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When one childhood meets another - maternal childhood trauma and offspring child psychopathology: A systematic review

Research output: Contribution to journalArticle

Original languageEnglish
Pages (from-to)483-500
JournalClinical Child Psychology and Psychiatry
Issue number3
Early online date24 Nov 2017
Publication statusPublished - Jul 2018

King's Authors


Child maltreatment can have a long-term impact on mental health. Less is known about the consequences of child maltreatment on the next generation's psychological wellbeing.

This systematic review aimed to synthesise the existing empirical literature on the association between a mother's history of maltreatment in her own childhood and her children's experiences of psychopathology, and to characterise potential mediating pathways.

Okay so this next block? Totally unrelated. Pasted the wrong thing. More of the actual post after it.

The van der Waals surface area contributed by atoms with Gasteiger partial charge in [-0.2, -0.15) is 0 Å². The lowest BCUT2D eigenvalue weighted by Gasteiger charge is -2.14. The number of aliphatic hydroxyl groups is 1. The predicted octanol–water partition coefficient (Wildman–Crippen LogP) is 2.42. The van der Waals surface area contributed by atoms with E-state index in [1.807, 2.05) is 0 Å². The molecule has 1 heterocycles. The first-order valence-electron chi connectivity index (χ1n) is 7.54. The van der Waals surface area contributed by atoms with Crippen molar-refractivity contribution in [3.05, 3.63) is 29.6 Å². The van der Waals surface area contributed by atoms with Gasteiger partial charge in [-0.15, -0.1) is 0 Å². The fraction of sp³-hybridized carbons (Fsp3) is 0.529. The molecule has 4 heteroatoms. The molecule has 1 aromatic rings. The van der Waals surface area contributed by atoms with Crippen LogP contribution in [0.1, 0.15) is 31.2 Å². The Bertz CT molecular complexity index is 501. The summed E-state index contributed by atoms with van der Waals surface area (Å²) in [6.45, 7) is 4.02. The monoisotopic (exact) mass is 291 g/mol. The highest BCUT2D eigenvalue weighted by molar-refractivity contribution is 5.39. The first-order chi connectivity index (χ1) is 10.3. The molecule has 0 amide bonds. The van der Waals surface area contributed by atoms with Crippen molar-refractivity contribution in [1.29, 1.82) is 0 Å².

Electronic database and hand searches yielded 12 studies, with a combined sample size of 45,723 mother-child dyads, which met criteria for inclusion in the review.

There was evidence of an overall positive association between a mother's history of child maltreatment and her child's experience of emotional and behavioural difficulties across childhood and adolescence. Maternal psychological distress and poorer parenting practices were found to be key mediating pathways of this association.

Children of mothers who were exposed to maltreatment in childhood appear to be at an increased risk for psychopathology. Mothers with traumatic childhood experiences should be offered improved access to psychological therapies and parenting programmes to help mitigate the potential impact of child maltreatment on future generations.

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